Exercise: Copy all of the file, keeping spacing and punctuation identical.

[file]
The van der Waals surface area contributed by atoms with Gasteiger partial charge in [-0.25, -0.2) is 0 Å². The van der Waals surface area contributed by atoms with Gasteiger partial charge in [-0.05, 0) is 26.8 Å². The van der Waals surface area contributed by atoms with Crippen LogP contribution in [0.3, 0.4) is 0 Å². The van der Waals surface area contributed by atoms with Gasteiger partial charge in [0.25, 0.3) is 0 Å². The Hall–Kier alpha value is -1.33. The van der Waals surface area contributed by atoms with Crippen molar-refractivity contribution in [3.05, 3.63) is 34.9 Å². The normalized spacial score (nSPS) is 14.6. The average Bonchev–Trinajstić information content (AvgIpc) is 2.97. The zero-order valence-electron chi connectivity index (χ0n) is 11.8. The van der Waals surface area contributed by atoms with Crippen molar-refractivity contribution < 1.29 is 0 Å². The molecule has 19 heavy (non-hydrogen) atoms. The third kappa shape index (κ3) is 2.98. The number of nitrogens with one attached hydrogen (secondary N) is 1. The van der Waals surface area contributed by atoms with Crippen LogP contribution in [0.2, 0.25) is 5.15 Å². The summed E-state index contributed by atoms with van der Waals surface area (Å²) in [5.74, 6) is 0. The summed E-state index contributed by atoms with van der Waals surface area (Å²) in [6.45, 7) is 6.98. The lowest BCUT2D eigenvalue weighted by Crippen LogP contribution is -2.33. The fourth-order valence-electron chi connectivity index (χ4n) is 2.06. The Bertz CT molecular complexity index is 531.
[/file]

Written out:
The van der Waals surface area contributed by atoms with Gasteiger partial charge in [-0.25, -0.2) is 0 Å². The van der Waals surface area contributed by atoms with Gasteiger partial charge in [-0.05, 0) is 26.8 Å². The van der Waals surface area contributed by atoms with Crippen LogP contribution in [0.3, 0.4) is 0 Å². The van der Waals surface area contributed by atoms with Gasteiger partial charge in [0.25, 0.3) is 0 Å². The Hall–Kier alpha value is -1.33. The van der Waals surface area contributed by atoms with Crippen molar-refractivity contribution in [3.05, 3.63) is 34.9 Å². The normalized spacial score (nSPS) is 14.6. The average Bonchev–Trinajstić information content (AvgIpc) is 2.97. The zero-order valence-electron chi connectivity index (χ0n) is 11.8. The van der Waals surface area contributed by atoms with Crippen molar-refractivity contribution < 1.29 is 0 Å². The molecule has 19 heavy (non-hydrogen) atoms. The third kappa shape index (κ3) is 2.98. The number of nitrogens with one attached hydrogen (secondary N) is 1. The van der Waals surface area contributed by atoms with Crippen LogP contribution in [0.2, 0.25) is 5.15 Å². The summed E-state index contributed by atoms with van der Waals surface area (Å²) in [5.74, 6) is 0. The summed E-state index contributed by atoms with van der Waals surface area (Å²) in [6.45, 7) is 6.98. The lowest BCUT2D eigenvalue weighted by Crippen LogP contribution is -2.33. The fourth-order valence-electron chi connectivity index (χ4n) is 2.06. The Bertz CT molecular complexity index is 531.